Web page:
The Leader of the House—I do not know how to put it into words—can purse his lips and open his eyes to the full as he did just now so charmingly. However, I have never had a free lunch at No. 10 Downing Street.

I have been attacking the Prime Minister for some time, but I will now pay a tribute to him. The only occasion on which I was invited to No. 10 Downing Street was thanks to the generosity of the present Prime Minister. That was the first time in my 27 years in this House. About 12 months ago the right hon. Gentleman kindly invited me—the first time ever—to go to No. 10 Downing Street to meet the Australian cricket team. I pay tribute to him. I had some nice cocktails and snacks. I hope to God that he did not pay for them out of his own pocket. It would be unfair if he did. I assume that the Government Hospitality Fund paid and that I, along with all other taxpayers, paid for my enjoyment as well as his.

My point is that in all probability on most days of the week the Prime Minister attends a luncheon, a dinner or a reception, so he does not even pay for his food. I have no objection to that. Indeed, when he is not at No. 10, he is probably attending some official function elsewhere. The point is that the Prime Minister cannot be expending very much at all. He may have to buy the Christmas turkey for himself and his family.

Mr. Skinner

He does not.

[Mr. ARTHUR PROBERT in the Chair]

Mr. Lewis

My hon. Friend will steal my best points and take the glory. In fact, the Turkey Federation selects the biggest turkey it has and delivers it to the incumbent of No. 10 Downing Street. It so happens that, due to Heath's folly, the turkey has been delivered to the wrong person. But that will not last. In past years my right hon. Friend the Leader of the Opposition has had it. Therefore, I am not attacking the Prime Minister personally. Next year or the year after—certainly within five years from 1970—the present Prime Minister will be out and my right hon. Friend will be there. Therefore, I am seeing that he, too, does not have what I term excessive assistance from the State.

We are giving £1,750 a year extra to these incumbents—temporarily, of course —and a few others who are waiting in the wings. But we cannot give the old-age pensioners any extra, although they have to meet all these increases in rent, rates, cost of living, and so on. The only expense that I can trace—and it is hard to trace them—which the Prime Minister would have to meet, as would other Ministers who hold grace-and-favour offices, with whom I shall deal shortly, is for their clothing. With great respect, an extra £1,750 a year on top of £1,250 a year is not needed just to meet the Prime Minister's clothing bill. If it is, his salary could and should cover it.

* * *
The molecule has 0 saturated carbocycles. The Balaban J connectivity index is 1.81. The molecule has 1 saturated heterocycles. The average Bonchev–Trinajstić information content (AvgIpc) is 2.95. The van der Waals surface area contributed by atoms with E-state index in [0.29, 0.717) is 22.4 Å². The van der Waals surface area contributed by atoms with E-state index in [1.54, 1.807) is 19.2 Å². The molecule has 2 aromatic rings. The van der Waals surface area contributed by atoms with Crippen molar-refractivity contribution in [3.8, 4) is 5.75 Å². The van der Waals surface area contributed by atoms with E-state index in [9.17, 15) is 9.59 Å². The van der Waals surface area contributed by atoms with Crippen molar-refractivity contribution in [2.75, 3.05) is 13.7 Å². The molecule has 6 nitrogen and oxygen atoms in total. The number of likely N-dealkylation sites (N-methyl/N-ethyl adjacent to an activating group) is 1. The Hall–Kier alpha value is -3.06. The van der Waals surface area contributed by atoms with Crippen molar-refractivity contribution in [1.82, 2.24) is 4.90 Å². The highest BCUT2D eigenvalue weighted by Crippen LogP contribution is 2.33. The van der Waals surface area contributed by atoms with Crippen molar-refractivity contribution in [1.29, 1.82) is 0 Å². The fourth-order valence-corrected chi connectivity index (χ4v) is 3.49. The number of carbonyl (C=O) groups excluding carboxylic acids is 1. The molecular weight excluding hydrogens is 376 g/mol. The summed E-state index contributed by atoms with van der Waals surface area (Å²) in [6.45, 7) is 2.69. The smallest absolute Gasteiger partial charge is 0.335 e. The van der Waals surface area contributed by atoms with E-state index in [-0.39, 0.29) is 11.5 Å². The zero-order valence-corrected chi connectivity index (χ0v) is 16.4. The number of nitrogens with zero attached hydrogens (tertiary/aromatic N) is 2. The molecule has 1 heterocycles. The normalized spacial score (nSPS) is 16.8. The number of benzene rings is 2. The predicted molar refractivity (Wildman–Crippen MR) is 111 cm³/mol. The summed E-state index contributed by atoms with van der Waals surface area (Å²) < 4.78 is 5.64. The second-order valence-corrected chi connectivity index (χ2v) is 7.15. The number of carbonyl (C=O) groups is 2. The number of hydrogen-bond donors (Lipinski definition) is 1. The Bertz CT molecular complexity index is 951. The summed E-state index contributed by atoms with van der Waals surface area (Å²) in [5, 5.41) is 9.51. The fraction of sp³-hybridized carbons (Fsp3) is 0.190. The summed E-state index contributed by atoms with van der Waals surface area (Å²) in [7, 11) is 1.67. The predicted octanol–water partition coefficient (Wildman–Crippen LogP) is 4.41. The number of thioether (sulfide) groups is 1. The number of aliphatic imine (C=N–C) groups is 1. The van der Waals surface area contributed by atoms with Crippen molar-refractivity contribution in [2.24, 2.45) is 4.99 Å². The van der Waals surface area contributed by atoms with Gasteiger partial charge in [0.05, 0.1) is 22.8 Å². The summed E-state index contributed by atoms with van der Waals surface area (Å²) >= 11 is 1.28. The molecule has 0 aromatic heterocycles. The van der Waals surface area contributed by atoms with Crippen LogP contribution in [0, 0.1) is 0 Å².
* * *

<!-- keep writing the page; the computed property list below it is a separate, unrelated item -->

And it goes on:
11.0 p.m.

I do not want the Committee to think that I am getting at the Prime Minister. I am not. What I have said about him could be said for a number of other officers. The Chancellor of the Exchequer, who is not present tonight, lives next door to the Prime Minister. He is his neighbour. The Chancellor lives at No. 11, not No. 10. Like neighbours, I hope they get on well together. They ought to get on well together, because they receive exactly the same perks. We had the Chancellor going up to his constituency at the weekend, and wrongly being mobbed by some of his constituents.

Mr. Skinner


Mr. Lewis

Yes. I would never agree to anyone being mobbed, be it the Chancellor of the Exchequer or the Prime Minister. He certainly should not have been mobbed. But I can understand those unemployed workers feeling a little hot under the collar, because they are not only unable to obtain wage increases but also unable to earn a wage at all. Due to the Government's policies and the Chancellor's policies, those workers in his constituency are not entitled to take home a wage. They are told to go on National Assistance and Social Security and told to get unemployment benefit. They are told that they cannot be allowed to work.

Yet the man who is economically responsible for this situation is getting a fabulous salary plus an increase from £1,250 to £3,000 a year of tax-free expenses. He also gets his house and his coal and fuel, plus everything that comes in such as carpets, furniture and lights. This is the man who says, "You wicked council tenants are being subsidised, and you must fall in with the system of being charged on a rent rebate system. If you receive more than a certain income you will not be entitled to any rent rebate and you must pay the full economic rent because we as a Government say, 'If a man can afford to pay, he should pay'." But that does not apply when it affects the Prime Minister or the Chancellor of the Exchequer, because they say, "We shall be entitled to claim our house, light, fuel and all the other perks tax-free, and we shall be able to include that in addition to our salaries."